Because tomorrow isn’t promised 

This one has been pending for a while. As badly as I needed to share this, a part of me just doesn’t want to. I don’t like having to remember. I don’t like the feelings it drums up in my heart. But, because tomorrow isn’t promised, we must look beyond the now and set our sights on our real forever.

 As a little girl I remember very few things about my grandfather. But from what I do remember, he was one heck of a Durndee. I remember spending the night with them and him making me “coffee” in the morning; his special coffee. In my tiny little cup he would mix 10% coffee, 90 % milk, then add a little bit of sugar and it made it just right. Or better yet, our morning walks around their neighborhood and him holding my hand the whole way. I’ll also never forget him pouring a little more sugar in my corn flakes when Meme wasn’t looking.

If I close my eyes really tight I can somewhat still hear his voice, possibly even his laugh. I can still envision him sitting at their table on Sunday at Lunch, or playing “tennis” with him in the back yard. The day we lost him will be one that is forever burned into my heart. Alzheimer’s stole him from us at such a young age. I remember people coming to visit us, to offer their condolences and being so jealous of all their stories.

I can’t help but look back and think about all of the things we missed together. I can guarantee you he would have been sitting beside my Meme on the first row of ALL my basketball and volleyball games. Or better yet, standing up beside my dad as I rounded the last curve on the track. From watching me walking into prom, or walking across the stage at graduation, to even walking down the aisle. I am curious of the kind of relationship he would have had with Matt, and I so desperately wish I could watch him love on our girls.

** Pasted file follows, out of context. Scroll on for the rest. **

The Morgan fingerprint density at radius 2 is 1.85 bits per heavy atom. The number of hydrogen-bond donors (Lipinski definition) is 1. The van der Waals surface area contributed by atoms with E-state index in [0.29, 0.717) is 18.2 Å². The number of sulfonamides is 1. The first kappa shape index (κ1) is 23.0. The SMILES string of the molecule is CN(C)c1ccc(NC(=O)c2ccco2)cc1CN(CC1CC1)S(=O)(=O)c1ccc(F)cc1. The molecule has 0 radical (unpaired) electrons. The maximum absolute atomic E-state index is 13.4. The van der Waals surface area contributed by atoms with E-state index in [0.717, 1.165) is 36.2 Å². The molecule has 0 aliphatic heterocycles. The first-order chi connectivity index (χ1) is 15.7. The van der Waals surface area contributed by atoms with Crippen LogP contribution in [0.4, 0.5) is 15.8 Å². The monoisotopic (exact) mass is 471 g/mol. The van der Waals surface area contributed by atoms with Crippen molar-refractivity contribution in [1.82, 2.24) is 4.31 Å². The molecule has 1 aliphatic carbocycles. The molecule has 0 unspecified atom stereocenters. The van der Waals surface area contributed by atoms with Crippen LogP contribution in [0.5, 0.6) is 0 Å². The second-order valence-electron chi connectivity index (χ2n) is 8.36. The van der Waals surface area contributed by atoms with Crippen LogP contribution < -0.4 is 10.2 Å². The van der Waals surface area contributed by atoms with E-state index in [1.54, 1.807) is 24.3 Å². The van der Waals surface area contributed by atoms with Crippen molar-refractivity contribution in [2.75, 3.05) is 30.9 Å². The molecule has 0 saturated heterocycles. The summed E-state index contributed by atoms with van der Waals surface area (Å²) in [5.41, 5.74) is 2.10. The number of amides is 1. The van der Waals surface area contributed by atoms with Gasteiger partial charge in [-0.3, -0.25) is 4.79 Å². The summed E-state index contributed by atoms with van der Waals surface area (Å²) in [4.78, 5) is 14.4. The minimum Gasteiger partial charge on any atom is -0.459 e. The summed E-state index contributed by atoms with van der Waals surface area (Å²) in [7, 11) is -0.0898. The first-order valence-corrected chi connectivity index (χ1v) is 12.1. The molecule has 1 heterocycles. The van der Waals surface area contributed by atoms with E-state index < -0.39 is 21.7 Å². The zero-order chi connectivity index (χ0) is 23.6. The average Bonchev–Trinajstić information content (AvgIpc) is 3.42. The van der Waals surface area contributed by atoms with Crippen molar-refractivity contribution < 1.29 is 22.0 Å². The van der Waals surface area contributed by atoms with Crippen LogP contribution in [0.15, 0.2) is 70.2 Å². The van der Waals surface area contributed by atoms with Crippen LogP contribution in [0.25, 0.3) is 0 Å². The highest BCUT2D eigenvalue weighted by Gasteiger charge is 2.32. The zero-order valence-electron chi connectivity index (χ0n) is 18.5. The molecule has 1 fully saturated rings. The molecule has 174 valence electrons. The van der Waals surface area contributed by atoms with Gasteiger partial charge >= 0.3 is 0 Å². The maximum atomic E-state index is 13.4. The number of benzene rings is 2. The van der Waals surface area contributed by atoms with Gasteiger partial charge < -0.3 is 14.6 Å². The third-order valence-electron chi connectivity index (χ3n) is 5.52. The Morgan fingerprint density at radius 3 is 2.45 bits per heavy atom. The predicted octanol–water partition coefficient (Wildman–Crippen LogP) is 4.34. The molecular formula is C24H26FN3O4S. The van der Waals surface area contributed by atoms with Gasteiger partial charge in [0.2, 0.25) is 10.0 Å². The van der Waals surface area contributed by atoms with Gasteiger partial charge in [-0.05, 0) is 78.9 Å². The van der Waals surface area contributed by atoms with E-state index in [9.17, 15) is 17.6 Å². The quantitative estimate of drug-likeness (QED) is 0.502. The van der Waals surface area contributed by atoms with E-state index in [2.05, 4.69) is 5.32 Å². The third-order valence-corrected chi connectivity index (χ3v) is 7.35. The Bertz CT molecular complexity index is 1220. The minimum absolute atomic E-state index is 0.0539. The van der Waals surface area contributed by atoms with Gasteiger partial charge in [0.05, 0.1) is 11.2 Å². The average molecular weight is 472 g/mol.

I’d give anything for one more hug, or even one last letter. Life happens so quickly that often times we aren’t able to end things the way we may have intended to or better yet wanted to. As we are getting ready to celebrate Lenny’s first birthday I came across a video. The video was of a girl opening letters her family had written her on her first birthday. Seven of the people that had written her had passed on. This overwhelming feeling came over me and I decided that we have to do this for our girls. She was reading letters that her family had written special for her; and few of them were no longer here to tell her those things themselves.

How cool is that?

I immediately started texting all of our family members requesting a letter for each of our girls. We are going to start a box for them. For their first birthday we are going to ask that our family members bring a letter for each of them. A letter containing stories, wisdom, and prayers for their future. Each year there after, their father and I will keep contributing a letter to each of their boxes. In the event that we are not here to tell them ourselves; that they know just how much we loved and prayed for them.

To me, this first gift on a first birthday carries the weight of the world. A gift that can’t be bought; a gift that keeps on giving. What I would give to hold a letter, a letter from him, written just for me. Then maybe, just maybe heaven wouldn’t feel so far away.

For tomorrow isn’t promised, we must make the most of today.


Always loved and never forgotten. I hold you close to my heart, and I can’t wait to see you again. I love you Durndee.

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